JAJSCB0E June   2016  – December 2021

PRODUCTION DATA

1. 特長
2. アプリケーション
3. 概要
4. Revision History
5. 概要 (続き)
6. Pin Configuration and Functions
7. Specifications
8. Parameter Measurement Information
9. Detailed Description
1. 9.1 Overview
2. 9.2 Functional Block Diagram
3. 9.3 Feature Description
4. 9.4 Device Functional Modes
10. 10Application and Implementation
1. 10.1 Application Information
2. 10.2 Typical Application
1. 10.2.1 Design Requirements
2. 10.2.2 Detailed Design Procedure
3. 10.2.3 Application Curves
11. 11Power Supply Recommendations
12. 12Layout
13. 13Device and Documentation Support
14. 14Mechanical, Packaging, and Orderable Information

• DW|16
• DW|16

#### 10.2.2.5 Estimate Gate Driver Power Loss

The total loss, PG, in the gate driver subsystem includes the power losses of the UCC21520 (PGD) and the power losses in the peripheral circuitry, such as the external gate drive resistor. Bootstrap diode loss is not included in PG and not discussed in this section.

PGD is the key power loss which determines the thermal safety-related limits of the UCC21520, and it can be estimated by calculating losses from several components.

The first component is the static power loss, PGDQ, which includes quiescent power loss on the driver as well as driver self-power consumption when operating with a certain switching frequency. PGDQ is measured on the bench with no load connected to OUTA and OUTB at a given VCCI, VDDA/VDDB, switching frequency and ambient temperature. Figure 7-4 shows the per output channel current consumption vs operating frequency with no load. In this example, VVCCI = 5 V and VVDD = 20 V. The current on each power supply, with INA/INB switching from 0 V to 3.3 V at 100 kHz is measured to be IVCCI = 2.5 mA, and IVDDA = IVDDB = 1.5 mA. Therefore, the PGDQ can be calculated with

Equation 11.

The second component is switching operation loss, PGDO, with a given load capacitance which the driver charges and discharges the load during each switching cycle. Total dynamic loss due to load switching, PGSW, can be estimated with

Equation 12.

where

• QG is the gate charge of the power transistor.

If a split rail is used to turn on and turn off, then VDD is going to be equal to difference between the positive rail to the negative rail.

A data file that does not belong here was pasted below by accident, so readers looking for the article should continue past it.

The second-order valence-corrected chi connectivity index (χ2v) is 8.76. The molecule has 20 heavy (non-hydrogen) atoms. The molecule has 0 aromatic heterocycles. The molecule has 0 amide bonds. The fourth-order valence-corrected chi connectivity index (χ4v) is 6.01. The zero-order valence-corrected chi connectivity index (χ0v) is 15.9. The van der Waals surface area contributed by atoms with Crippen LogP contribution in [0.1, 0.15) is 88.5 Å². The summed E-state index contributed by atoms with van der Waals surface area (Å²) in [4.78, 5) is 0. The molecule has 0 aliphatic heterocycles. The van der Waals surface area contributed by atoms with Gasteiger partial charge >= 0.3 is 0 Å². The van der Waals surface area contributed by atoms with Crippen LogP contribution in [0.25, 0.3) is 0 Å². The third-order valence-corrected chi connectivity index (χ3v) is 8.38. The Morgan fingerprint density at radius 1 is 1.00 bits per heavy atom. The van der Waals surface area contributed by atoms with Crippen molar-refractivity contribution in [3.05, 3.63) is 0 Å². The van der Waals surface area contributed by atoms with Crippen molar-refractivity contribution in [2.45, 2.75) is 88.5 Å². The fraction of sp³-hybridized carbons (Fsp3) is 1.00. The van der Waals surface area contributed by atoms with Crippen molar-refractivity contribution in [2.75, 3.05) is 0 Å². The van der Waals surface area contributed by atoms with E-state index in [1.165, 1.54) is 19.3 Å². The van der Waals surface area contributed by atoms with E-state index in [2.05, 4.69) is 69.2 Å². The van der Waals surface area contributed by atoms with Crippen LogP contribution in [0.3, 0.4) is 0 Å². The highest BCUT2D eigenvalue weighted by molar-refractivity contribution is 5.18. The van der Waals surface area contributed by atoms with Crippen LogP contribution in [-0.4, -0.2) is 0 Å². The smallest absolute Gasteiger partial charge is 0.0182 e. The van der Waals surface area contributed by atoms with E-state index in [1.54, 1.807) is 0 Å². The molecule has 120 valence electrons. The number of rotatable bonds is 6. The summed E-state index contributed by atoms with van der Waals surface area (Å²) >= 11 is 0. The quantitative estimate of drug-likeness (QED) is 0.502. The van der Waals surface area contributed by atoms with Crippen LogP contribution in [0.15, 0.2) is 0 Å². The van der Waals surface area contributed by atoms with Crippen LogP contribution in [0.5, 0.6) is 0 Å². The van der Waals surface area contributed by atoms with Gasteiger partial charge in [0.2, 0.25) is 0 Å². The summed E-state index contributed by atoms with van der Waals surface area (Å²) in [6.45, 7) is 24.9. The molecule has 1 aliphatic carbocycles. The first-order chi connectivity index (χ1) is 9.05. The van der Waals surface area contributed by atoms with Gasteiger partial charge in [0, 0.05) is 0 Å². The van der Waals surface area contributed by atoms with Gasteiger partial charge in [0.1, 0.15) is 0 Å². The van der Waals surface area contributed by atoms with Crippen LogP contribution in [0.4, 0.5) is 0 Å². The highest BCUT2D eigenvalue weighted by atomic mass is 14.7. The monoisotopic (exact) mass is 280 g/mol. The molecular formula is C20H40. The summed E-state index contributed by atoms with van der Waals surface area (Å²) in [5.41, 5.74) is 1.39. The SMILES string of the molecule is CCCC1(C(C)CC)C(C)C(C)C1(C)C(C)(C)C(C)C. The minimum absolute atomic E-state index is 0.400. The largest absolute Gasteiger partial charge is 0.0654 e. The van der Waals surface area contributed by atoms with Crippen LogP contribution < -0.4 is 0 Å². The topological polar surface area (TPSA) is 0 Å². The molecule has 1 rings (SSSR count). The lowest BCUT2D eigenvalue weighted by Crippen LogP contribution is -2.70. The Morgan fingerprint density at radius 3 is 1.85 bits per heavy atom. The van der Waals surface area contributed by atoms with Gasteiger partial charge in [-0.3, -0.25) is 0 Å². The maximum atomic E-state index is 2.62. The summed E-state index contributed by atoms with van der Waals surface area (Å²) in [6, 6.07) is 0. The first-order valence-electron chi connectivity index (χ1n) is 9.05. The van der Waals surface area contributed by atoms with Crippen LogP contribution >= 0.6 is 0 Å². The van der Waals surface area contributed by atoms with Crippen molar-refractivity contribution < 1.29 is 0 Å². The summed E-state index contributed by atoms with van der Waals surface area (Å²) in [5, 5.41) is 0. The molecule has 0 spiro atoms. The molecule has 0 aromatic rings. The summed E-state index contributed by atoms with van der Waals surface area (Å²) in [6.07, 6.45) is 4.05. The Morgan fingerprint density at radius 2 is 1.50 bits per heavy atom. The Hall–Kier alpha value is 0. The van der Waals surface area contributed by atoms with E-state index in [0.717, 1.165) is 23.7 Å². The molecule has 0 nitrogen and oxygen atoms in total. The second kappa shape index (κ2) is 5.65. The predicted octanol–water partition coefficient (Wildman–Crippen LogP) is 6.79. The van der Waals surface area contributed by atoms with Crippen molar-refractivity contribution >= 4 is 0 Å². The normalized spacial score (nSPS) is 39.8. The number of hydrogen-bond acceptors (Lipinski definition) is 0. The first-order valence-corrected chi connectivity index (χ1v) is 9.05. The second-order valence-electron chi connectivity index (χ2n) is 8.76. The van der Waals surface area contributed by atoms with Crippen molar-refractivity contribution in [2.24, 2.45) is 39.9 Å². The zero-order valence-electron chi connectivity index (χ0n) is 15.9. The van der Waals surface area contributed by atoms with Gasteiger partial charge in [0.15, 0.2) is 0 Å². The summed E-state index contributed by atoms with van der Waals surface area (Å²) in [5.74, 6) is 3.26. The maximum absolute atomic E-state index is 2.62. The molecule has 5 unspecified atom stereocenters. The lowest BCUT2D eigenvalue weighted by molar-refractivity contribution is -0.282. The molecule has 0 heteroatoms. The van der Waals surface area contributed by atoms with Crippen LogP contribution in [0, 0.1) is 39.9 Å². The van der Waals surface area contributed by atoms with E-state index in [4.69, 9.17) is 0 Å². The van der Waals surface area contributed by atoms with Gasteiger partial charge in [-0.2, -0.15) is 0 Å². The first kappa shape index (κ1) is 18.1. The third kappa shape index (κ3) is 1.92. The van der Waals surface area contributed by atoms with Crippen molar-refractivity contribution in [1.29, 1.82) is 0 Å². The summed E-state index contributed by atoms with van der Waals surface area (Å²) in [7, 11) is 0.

So, for this example application:

Equation 13.

QG represents the total gate charge of the power transistor switching 800 V at 20 A, and is subject to change with different testing conditions. The UCC21520 gate driver loss on the output stage, PGDO, is part of PGSW. PGDO will be equal to PGSW if the external gate driver resistances are zero, and all the gate driver loss is dissipated inside the UCC21520. If there are external turn-on and turn-off resistances, the total loss will be distributed between the gate driver pull-up/down resistances and external gate resistances. Importantly, the pull-up/down resistance is a linear and fixed resistance if the source/sink current is not saturated to 4 A/6 A, however, it will be non-linear if the source/sink current is saturated. Therefore, PGDO is different in these two scenarios.

Case 1 - Linear Pull-Up/Down Resistor:

Equation 14.

In this design example, all the predicted source/sink currents are less than 4 A/6 A, therefore, the UCC21520 gate driver loss can be estimated with:

Equation 15.

Case 2 - Nonlinear Pull-Up/Down Resistor:

Equation 16.

where

• VOUTA/B(t) is the gate driver OUTA and OUTB pin voltage during the turn on and off transient, and it can be simplified that a constant current source (4 A at turn-on and 6 A at turn-off) is charging/discharging a load capacitor. Then, the VOUTA/B(t) waveform will be linear and the TR_Sys and TF_Sys can be easily predicted.

For some scenarios, if only one of the pull-up or pull-down circuits is saturated and another one is not, the PGDO will be a combination of Case 1 and Case 2, and the equations can be easily identified for the pull-up and pull-down based on the above discussion. Therefore, total gate driver loss dissipated in the gate driver UCC21520, PGD, is:

Equation 17.

which is equal to 102 mW in the design example.